WMDs and the Syrian conundrum

Posted by Admin On Saturday, 21 September 2013 0 comments
Getting rid of WMDs in the conflict-ridden country will be a complex undertaking, with the devil in the details
Civil wars, by their nature, give rise to extreme passions, the basest instincts, atrocities and draw in external actors, material and volunteers. They may differ in scope, intensity and location. But what they have in common is the toll of suffering, death and destruction, large numbers of internally displaced people and those seeking shelter abroad and the extreme vulnerability of women, children and the elderly. Syria is no exception.
The global community — faced with sufferings from natural disasters, interstate wars, conflicts in occupation zones and civil strife — has become desensitised and it seldom reacts effectively. At times, such conflicts have a defining moment. In the long Spanish Civil war, it was the attack on Guernica ­— though it did not prevent General Franco from triumphing. The Guernica atrocity, depicted in Picasso’s arguably strongest work, lacked realtime TV coverage to arouse global conscience.
The poison gas attack in the suburbs of Damascus — that killed more than 1,400 including children — was such a defining moment. Who was responsible for it will continue to be argued, but there can be no debate over the significance of what happened. Confirmation by the United Nations team of the use of sarin gas confirmed what many had instinctively feared, but was overtaken by the joint American-Russian framework agreement in Geneva on divesting Syria of its chemical weapons and facilities.
How will it play out, will it work and what does it depend on are the overarching questions. On a practical level, the role and ability of the Organisation of Prohibition of Chemical Weapons (OPCW) to implement this disarmament task and the envelope to be provided by the UN Security Council will determine progress on this aspect of civil strife.
The Geneva framework is pre-emptory in terms of what Syria must do and how the OPCW, which decides its own parameters, should carry out its role. This is understandable for two reasons. First, to prevent or at least delay a potentially imminent military action by an already ambivalent America. Second, in terms of the response to the gravity of the largest use of chemical weapons since the battle of Ypres in the First World War and the most significant since Iraq used them against Iran and against its own Kurdish people at Halabja in 1988.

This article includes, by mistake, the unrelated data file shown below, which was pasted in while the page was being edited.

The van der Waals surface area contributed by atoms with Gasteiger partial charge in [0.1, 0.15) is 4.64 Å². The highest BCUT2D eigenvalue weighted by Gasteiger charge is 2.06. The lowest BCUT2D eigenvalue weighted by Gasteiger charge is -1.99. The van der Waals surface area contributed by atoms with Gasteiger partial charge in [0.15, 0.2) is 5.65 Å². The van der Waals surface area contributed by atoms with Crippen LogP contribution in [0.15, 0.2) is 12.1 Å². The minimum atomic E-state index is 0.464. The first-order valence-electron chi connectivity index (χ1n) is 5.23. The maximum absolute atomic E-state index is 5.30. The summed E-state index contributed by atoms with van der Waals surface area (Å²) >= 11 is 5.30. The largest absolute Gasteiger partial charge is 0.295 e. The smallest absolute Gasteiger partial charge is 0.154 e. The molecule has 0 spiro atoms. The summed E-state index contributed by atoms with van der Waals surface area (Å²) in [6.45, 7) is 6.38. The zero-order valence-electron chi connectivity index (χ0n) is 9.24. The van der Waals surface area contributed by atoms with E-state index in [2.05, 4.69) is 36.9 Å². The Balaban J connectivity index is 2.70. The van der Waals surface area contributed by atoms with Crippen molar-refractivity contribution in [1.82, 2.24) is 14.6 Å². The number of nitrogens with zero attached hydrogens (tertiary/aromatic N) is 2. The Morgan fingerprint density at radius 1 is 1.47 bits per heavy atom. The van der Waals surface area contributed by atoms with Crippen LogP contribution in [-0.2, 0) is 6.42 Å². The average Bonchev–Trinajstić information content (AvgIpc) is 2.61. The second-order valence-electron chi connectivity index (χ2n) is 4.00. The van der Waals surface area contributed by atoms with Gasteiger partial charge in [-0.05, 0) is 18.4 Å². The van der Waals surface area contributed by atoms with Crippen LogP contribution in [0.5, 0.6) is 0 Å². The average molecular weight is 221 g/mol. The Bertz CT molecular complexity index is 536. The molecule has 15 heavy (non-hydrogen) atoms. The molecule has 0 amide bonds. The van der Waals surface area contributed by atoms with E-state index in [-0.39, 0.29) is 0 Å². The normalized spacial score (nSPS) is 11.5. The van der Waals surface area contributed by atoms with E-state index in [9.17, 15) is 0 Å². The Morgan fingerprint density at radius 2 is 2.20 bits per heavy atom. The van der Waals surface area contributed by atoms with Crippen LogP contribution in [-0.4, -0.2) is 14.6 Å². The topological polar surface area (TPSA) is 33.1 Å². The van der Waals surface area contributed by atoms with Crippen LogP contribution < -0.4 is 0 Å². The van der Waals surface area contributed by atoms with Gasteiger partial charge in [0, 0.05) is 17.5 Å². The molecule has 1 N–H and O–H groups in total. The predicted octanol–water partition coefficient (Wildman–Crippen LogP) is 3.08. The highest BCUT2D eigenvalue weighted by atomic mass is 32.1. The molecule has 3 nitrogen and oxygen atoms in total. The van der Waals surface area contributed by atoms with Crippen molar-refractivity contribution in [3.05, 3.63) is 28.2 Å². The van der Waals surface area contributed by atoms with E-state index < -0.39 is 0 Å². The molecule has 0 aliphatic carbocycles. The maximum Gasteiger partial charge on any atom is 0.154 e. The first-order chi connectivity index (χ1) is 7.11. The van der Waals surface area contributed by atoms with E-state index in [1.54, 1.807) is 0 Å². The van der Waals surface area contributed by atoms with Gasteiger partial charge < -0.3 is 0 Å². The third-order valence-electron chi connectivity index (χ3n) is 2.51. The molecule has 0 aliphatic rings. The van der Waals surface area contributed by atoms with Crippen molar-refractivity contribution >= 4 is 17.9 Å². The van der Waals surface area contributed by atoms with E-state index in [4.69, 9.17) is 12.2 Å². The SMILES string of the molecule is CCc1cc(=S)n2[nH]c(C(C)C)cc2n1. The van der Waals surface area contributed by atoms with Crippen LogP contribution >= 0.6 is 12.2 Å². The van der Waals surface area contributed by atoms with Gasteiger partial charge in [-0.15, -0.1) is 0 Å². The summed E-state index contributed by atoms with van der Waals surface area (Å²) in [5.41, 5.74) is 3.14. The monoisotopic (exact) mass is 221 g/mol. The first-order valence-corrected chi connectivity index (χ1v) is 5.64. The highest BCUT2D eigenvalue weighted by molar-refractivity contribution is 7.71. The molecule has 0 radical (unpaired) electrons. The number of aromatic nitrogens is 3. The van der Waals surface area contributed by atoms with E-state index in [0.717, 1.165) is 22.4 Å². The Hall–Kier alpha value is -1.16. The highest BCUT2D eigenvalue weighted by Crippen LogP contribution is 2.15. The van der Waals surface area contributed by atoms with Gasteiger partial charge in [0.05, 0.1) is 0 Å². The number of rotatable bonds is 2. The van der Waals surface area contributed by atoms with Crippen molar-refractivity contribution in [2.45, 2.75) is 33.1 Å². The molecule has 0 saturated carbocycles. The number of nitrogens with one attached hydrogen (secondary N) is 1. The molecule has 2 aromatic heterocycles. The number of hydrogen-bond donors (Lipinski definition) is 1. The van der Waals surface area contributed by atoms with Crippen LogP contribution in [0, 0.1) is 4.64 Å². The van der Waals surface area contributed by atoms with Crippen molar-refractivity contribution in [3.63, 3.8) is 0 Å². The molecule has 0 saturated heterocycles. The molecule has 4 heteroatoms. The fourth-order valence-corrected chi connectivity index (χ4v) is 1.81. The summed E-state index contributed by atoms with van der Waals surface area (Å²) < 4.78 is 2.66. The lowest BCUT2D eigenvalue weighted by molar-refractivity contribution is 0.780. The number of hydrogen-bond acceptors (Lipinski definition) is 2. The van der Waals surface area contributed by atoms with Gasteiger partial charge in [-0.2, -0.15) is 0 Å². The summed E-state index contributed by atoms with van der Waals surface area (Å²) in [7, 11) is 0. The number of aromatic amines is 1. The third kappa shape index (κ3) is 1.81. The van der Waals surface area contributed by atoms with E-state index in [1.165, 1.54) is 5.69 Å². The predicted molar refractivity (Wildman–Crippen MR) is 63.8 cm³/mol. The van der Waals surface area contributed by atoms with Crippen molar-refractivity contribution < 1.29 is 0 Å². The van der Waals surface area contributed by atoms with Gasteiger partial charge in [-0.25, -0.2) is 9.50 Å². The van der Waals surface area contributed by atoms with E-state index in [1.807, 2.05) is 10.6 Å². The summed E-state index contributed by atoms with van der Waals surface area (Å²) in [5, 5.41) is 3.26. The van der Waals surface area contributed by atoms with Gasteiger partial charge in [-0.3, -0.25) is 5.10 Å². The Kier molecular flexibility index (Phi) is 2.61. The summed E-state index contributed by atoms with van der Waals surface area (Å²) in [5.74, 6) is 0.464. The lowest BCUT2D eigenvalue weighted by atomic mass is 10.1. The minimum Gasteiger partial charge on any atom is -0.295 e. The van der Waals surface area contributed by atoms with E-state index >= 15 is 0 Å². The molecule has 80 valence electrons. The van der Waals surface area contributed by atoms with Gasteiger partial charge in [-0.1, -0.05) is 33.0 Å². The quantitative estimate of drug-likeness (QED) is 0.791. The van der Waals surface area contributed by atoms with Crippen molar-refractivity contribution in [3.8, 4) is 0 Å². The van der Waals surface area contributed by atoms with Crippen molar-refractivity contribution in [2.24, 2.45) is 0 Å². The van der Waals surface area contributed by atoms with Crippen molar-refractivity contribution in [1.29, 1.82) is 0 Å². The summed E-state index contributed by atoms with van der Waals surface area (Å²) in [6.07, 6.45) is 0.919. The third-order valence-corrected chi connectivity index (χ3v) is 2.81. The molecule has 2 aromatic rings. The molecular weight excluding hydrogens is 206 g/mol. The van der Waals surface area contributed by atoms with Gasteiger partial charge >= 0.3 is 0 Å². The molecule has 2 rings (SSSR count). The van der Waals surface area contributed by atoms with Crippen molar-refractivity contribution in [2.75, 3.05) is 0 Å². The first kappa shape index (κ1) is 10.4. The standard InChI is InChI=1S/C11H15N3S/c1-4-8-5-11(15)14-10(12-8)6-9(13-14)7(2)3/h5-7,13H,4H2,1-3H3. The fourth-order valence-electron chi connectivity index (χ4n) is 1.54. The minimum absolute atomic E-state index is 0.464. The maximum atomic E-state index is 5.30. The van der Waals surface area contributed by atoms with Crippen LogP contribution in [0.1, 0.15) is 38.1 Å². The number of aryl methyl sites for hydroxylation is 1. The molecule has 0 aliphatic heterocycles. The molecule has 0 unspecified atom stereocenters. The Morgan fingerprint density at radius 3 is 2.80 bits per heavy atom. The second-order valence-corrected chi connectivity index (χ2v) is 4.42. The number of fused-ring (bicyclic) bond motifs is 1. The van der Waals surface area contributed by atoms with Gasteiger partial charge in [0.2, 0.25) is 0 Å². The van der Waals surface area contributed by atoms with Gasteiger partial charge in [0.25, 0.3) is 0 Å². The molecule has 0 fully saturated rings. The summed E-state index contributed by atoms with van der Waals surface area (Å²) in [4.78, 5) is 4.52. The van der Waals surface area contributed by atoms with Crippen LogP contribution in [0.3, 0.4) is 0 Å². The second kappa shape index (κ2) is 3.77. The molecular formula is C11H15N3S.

There is a certain irony that America missed the Convention’s 2012 deadline for destruction of stocks and is aiming for 2023 albeit having destroyed some 90 per cent and Russia will complete this obligation by 2015.
Syria has deposited with the UN Secretary General its instrument of accession to the Chemical Weapons Convention (CWC). Under the Convention, the accession will come into effect after 30 days on October 14. As called for in the Geneva agreement, Syria has asked that until the Convention comes into force, it should be provisionally applied so that the OPCW can facilitate its obligations under the Convention to declare its stockpiles of chemical weapons, their precursors and manufacturing facilities.
Special meeting
The Convention has no provision for provisional application and this needs consideration by the Executive Council of the OPCW as its Turkish director general has brought to the attention of the Member States while forwarding the letter of September 12 of the Syrian foreign minister. As the next regular Executive Council meeting is scheduled for October 8, the two powers will call for a special meeting of the Executive Council within the next few days.
At that meeting, they will present a draft decision for adoption that will lay out all the requirements, the Special Procedures, that Syria must fulfil, the timeframe for declaration — expected within a week — destruction of stocks by mid-2014 and the role of OPCW in terms of its implementation. Given the sponsors and the momentum, the Executive Committee will adopt the draft decision by a vote, if necessary, though some minor changes in terminology may occur in the negotiations.
The OPCW’s own inspectors have dropped to 100 from the 270 from two years ago due to the destruction of 80 per cent of chemical weapons stockpiles. It can quickly ramp up by recalling 30 inspectors. However, a far greater number will be required for Syria.
So far, the OPCW has carried out only normal inspections of industrial facilities. Challenge inspections can take place under the Convention, but require a two-thirds vote of the Executive Committee and it has never happened. The draft decision and the Security Council resolution to follow will seek to circumvent that requirement by giving unfettered access to the OPCW or whatever inspection mechanism is eventually worked out. Getting rid of chemical weapons in conflict-ridden Syria will be a complex undertaking, with the devil in the details. The political, legal, technical and financial aspects have to be put in the frame. Issues of access, safety, accounting and destruction will pose major problems for the OPCW inspectors.
The upside is that hopefully, a deterrent will be put in place to spare the Syrian people further atrocities. The logic of starting a war to end another may be further eroded and instead more reliance given to resolving issues through dialogue. It will be rather optimistic to think a weapons of mass destruction (WMD)-free Middle East is any closer, but the two remaining CWC holdouts in the region — Israel and Egypt — will now be under pressure to become parties and have less reason not to do so with Syria out of the chemical weapons equation.
By Tariq Osman Hyder
Ambassador Tariq Osman Hyder is a retired Pakistani diplomat.


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